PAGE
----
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The Seven Wonders of the Ancient World

A guide to the Seven Wonders of the Ancient World

The Seven Wonders of the Ancient World

Posted on

11 May 2021

The Great Pyramid of Giza. The Lighthouse of Alexandria. The Colossus of Rhodes. The Statue of Zeus at Olympia. The Hanging Gardens of Babylon. The Mausoleum at Halicarnassus. The Temple of Artemis at Ephesus. These are the Seven Wonders of the Ancient World, only one of which remains relatively intact today.

What are the seven wonders of the ancient world?

Great Pyramid of Giza, Egypt


Great Pyramid of Giza, Egypt

Built between 2584 BC and 2561 BC

The only ancient wonder of the world to have survived until the present day, the Great Pyramid of Giza is located at Giza on the west bank of the Nile River north of Cairo in Egypt. The pyramid is part of a group of three pyramids Khufu (Cheops), Khafra (Chephren) and Menkaura (Mycerimus) that were built between 2700 BC and 2500 BC as royal tombs. The largest, most impressive of the three is Khufu. Known as The Great Pyramid, Khufu covers 13 acres and is believed to contain more than 2 million stone blocks weighing up to 30 tons each. Scientists believe that Egyptians built the pyramids using log rollers and sledges to move each stone into place.

Lighthouse of Alexandria, Egypt


Lighthouse of Alexandria, Egypt

Built between 284 BC and 246 BC

The Lighthouse of Alexandria, often called the Pharos of Alexandria, was located on a small island called Pharos near the city of Alexandria in Egypt. Designed by Greek architect Sostratos, the lighthouse helped to guide Nile River ships in and out of the city’s busy harbour. In recent years, archaeologists have discovered ancient coins on which the lighthouse was depicted. From them, they have deduced that the lighthouse had three tiers; a square level at the bottom, an octagonal level in the middle and a cylindrical top. Sadly, the structure was destroyed during a series of earthquakes from 956 AD to 1323 AD but some of its remains have since been discovered at the bottom of the river.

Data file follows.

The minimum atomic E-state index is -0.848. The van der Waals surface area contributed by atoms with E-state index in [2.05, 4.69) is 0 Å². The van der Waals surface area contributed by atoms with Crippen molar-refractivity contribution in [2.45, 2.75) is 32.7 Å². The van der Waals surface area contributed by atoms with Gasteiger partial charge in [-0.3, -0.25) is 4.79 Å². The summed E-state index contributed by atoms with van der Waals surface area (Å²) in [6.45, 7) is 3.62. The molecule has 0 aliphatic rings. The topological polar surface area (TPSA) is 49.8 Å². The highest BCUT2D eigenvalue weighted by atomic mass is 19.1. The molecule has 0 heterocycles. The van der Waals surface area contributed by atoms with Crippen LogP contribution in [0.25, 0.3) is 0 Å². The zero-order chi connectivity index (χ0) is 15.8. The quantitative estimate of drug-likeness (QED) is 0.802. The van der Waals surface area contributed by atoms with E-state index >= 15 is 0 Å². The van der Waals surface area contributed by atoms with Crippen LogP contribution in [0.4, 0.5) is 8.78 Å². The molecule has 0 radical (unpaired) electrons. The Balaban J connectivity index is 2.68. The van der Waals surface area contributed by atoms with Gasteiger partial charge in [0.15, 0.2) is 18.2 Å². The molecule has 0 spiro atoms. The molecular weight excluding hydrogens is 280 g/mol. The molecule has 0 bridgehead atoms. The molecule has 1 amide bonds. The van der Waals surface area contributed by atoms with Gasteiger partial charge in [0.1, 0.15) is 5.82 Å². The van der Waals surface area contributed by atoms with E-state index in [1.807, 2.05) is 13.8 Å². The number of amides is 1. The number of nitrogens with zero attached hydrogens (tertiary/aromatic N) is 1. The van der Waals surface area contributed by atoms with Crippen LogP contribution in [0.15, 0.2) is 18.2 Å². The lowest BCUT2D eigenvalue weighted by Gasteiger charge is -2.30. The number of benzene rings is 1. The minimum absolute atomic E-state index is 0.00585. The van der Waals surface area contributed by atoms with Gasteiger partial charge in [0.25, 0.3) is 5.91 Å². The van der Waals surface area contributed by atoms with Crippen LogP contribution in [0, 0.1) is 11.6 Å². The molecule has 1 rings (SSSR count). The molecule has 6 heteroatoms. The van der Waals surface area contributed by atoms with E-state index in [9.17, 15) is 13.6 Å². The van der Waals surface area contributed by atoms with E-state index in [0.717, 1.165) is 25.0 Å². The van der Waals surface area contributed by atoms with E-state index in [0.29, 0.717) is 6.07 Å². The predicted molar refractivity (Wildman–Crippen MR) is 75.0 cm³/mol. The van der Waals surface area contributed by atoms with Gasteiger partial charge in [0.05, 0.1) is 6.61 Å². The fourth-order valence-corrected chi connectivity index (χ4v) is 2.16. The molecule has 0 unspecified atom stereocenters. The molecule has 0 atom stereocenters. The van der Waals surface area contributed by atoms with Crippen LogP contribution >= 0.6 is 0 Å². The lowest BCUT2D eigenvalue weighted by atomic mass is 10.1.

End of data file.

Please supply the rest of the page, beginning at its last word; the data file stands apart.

Colossus of Rhodes, Greece

The Colossus of Rhodes today

Colossus of Rhodes, Greece

Built between 292 BC and 280 BC

Built over 12 years, the Colossus of Rhodes was an enormous bronze sculpture of the sun god Helios. The structure was completed around 280 BC and stood for sixty years until an earthquake hit - it was never rebuilt. Hundreds of years later, Rhodes was invaded by Arabs who sold the remains of the statue as scrap metal. Because of this, archaeologists do not know much about the exact location of the statue or what it looked like - though it is believed to have depicted the sun god standing naked while he lifted a torch with one hand and a spear in the other. Designed by the sculptor Chares, the statue was once the tallest of the ancient world.

Statue of Zeus at Olympia, Greece

Statue of Zeus at Olympia today

Statue of Zeus at Olympia, Greece

Built between 466 BC and 456 BC

Made by the Greek sculptor Phidias, the Statue of Zeus at Olympia was a giant seated figure (about 41 ft tall) located in the Temple of Zeus. The statue, which was richly decorated with gold and ivory, depicted Zeus sitting bare-chested at a wooden throne. Holding up the armrests of the wooden throne were two carved sphinxes, mythical creatures with the head and chest of a woman, the body of a lion and the wings of a bird. In Greek Mythology, Zeus was the sky and thunder god, who ruled as king of the gods of Mount Olympus. Legend has it that when Phidias asked Zeus for a sign of approval, he struck the temple with lightning.

Hanging Gardens of Babylon, Iraq

Render of the Hanging Gardens of Babylon

Hanging Gardens of Babylon, Iraq

Completed in 600 BC

According to Greek and Roman literature, the Hanging Gardens of Babylon were built near the Euphrates River in modern-day Iraq. Created by the Babylonian king Nebuchadnezzar II, the gardens were said to have been planted on a vast square brick terrace that was laid out in steps like a theatre. Writers have since described how people could walk underneath the beautiful gardens. Though there are multiple accounts of the gardens, none of them are firsthand - as a result, many modern scholars believe that the existence of the gardens was part of a fictional tale.

Mausoleum at Halicarnassus, Turkey

The Mausoleum at Halircarnassus today

Mausoleum at Halicarnassus, Turkey

Completed in 351 BC

The Mausoleum at Halicarnassus was a tomb built by Artemisia for her husband, Mausolus, following his death in 353 BC. According to legend, Artemisia was so grief-stricken at the passing of her husband (who was also her brother) she mixed his ashes with water and drank them. The mausoleum was made entirely of white marble and featured a complicated design. In the 13th century, the mausoleum was largely destroyed following an earthquake - its remains were later used in the fortification of a castle.

Temple of Artemis at Ephesus, Turkey

The Temple of Artemis today

Temple of Artemis at Ephesus, Turkey

Built in 550 BC and again in 323 BC

There was actually more than one Temple of Artemis! The original was designed by the Cretan architect Chersiphron and his son Mategenes and was decorated by some of the ancient worlds most celebrated artists. The building was torched by a Greek citizen named Herostratus in 356 BC. His reason for doing so? So that his name would be known to history! He was killed and the Government declared it illegal to utter his name. Approximately six years later, the building of the second temple started. It was later destroyed by Ostrogoths in AD 262. It was not until the 1860s that archaeologists dug up ruins of the first temple at the bottom of the Cayster River.

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